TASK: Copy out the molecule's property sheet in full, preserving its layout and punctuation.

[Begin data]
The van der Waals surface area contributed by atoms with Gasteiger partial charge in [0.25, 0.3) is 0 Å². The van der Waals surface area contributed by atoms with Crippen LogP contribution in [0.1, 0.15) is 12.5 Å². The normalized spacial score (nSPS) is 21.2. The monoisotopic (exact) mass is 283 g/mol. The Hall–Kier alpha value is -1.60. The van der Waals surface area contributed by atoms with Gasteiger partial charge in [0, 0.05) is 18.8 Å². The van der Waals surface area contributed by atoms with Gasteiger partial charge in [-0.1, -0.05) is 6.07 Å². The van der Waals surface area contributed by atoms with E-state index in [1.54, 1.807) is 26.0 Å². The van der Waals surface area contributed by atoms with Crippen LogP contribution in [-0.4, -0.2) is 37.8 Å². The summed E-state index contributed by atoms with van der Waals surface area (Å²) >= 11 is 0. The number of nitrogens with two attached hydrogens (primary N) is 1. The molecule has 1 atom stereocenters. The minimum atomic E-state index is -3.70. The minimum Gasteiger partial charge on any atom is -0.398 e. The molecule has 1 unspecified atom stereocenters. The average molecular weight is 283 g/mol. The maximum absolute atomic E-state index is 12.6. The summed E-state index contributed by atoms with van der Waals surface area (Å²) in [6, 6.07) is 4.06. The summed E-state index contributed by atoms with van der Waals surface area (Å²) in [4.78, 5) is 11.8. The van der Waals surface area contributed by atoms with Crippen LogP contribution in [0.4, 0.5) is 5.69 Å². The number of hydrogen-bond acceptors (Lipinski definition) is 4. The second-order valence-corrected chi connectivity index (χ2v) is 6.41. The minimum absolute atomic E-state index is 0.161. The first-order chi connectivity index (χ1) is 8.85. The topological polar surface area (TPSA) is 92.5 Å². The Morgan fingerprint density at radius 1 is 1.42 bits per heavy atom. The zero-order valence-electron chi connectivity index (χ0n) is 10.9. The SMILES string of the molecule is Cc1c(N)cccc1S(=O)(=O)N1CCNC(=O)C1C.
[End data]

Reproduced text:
The van der Waals surface area contributed by atoms with Gasteiger partial charge in [0.25, 0.3) is 0 Å². The van der Waals surface area contributed by atoms with Crippen LogP contribution in [0.1, 0.15) is 12.5 Å². The normalized spacial score (nSPS) is 21.2. The monoisotopic (exact) mass is 283 g/mol. The Hall–Kier alpha value is -1.60. The van der Waals surface area contributed by atoms with Gasteiger partial charge in [0, 0.05) is 18.8 Å². The van der Waals surface area contributed by atoms with Gasteiger partial charge in [-0.1, -0.05) is 6.07 Å². The van der Waals surface area contributed by atoms with E-state index in [1.54, 1.807) is 26.0 Å². The van der Waals surface area contributed by atoms with Crippen LogP contribution in [-0.4, -0.2) is 37.8 Å². The summed E-state index contributed by atoms with van der Waals surface area (Å²) >= 11 is 0. The number of nitrogens with two attached hydrogens (primary N) is 1. The molecule has 1 atom stereocenters. The minimum atomic E-state index is -3.70. The minimum Gasteiger partial charge on any atom is -0.398 e. The molecule has 1 unspecified atom stereocenters. The average molecular weight is 283 g/mol. The maximum absolute atomic E-state index is 12.6. The summed E-state index contributed by atoms with van der Waals surface area (Å²) in [6, 6.07) is 4.06. The summed E-state index contributed by atoms with van der Waals surface area (Å²) in [4.78, 5) is 11.8. The van der Waals surface area contributed by atoms with Crippen LogP contribution in [0.4, 0.5) is 5.69 Å². The number of hydrogen-bond acceptors (Lipinski definition) is 4. The second-order valence-corrected chi connectivity index (χ2v) is 6.41. The minimum absolute atomic E-state index is 0.161. The first-order chi connectivity index (χ1) is 8.85. The topological polar surface area (TPSA) is 92.5 Å². The Morgan fingerprint density at radius 1 is 1.42 bits per heavy atom. The zero-order valence-electron chi connectivity index (χ0n) is 10.9. The SMILES string of the molecule is Cc1c(N)cccc1S(=O)(=O)N1CCNC(=O)C1C.